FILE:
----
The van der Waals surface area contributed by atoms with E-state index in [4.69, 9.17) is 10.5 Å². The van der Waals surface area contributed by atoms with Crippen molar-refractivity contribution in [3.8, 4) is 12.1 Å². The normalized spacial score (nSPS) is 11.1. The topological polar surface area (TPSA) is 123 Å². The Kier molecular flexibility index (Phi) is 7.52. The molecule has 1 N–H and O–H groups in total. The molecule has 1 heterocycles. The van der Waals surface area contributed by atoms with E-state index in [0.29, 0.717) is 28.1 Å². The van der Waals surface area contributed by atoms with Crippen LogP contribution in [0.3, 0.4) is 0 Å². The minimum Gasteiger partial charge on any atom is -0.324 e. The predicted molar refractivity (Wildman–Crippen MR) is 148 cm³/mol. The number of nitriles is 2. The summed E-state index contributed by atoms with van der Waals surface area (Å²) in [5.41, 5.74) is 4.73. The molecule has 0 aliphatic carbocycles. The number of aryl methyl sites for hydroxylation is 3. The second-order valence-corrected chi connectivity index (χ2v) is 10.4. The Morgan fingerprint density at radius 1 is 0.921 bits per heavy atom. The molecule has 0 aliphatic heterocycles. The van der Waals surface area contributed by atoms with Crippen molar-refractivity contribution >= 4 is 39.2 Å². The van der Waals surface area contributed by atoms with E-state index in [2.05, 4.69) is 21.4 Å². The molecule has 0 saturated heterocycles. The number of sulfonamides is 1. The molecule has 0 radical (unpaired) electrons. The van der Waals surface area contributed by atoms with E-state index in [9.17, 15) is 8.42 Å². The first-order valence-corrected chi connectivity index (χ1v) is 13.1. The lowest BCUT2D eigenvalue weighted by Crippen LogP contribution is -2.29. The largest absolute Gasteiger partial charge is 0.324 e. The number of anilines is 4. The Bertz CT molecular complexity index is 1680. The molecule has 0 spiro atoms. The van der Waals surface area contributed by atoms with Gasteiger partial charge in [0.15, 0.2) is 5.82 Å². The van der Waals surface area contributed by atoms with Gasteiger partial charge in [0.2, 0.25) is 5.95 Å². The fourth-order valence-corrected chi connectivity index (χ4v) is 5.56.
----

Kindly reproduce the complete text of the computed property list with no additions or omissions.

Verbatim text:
The van der Waals surface area contributed by atoms with E-state index in [4.69, 9.17) is 10.5 Å². The van der Waals surface area contributed by atoms with Crippen molar-refractivity contribution in [3.8, 4) is 12.1 Å². The normalized spacial score (nSPS) is 11.1. The topological polar surface area (TPSA) is 123 Å². The Kier molecular flexibility index (Phi) is 7.52. The molecule has 1 N–H and O–H groups in total. The molecule has 1 heterocycles. The van der Waals surface area contributed by atoms with E-state index in [0.29, 0.717) is 28.1 Å². The van der Waals surface area contributed by atoms with Crippen LogP contribution in [0.3, 0.4) is 0 Å². The minimum Gasteiger partial charge on any atom is -0.324 e. The predicted molar refractivity (Wildman–Crippen MR) is 148 cm³/mol. The number of nitriles is 2. The summed E-state index contributed by atoms with van der Waals surface area (Å²) in [5.41, 5.74) is 4.73. The molecule has 0 aliphatic carbocycles. The number of aryl methyl sites for hydroxylation is 3. The second-order valence-corrected chi connectivity index (χ2v) is 10.4. The Morgan fingerprint density at radius 1 is 0.921 bits per heavy atom. The molecule has 0 aliphatic heterocycles. The van der Waals surface area contributed by atoms with Crippen molar-refractivity contribution >= 4 is 39.2 Å². The van der Waals surface area contributed by atoms with E-state index in [2.05, 4.69) is 21.4 Å². The molecule has 0 saturated heterocycles. The number of sulfonamides is 1. The molecule has 0 radical (unpaired) electrons. The van der Waals surface area contributed by atoms with E-state index in [9.17, 15) is 8.42 Å². The first-order valence-corrected chi connectivity index (χ1v) is 13.1. The lowest BCUT2D eigenvalue weighted by Crippen LogP contribution is -2.29. The largest absolute Gasteiger partial charge is 0.324 e. The number of anilines is 4. The Bertz CT molecular complexity index is 1680. The molecule has 0 spiro atoms. The van der Waals surface area contributed by atoms with Gasteiger partial charge in [0.15, 0.2) is 5.82 Å². The van der Waals surface area contributed by atoms with Gasteiger partial charge in [0.2, 0.25) is 5.95 Å². The fourth-order valence-corrected chi connectivity index (χ4v) is 5.56.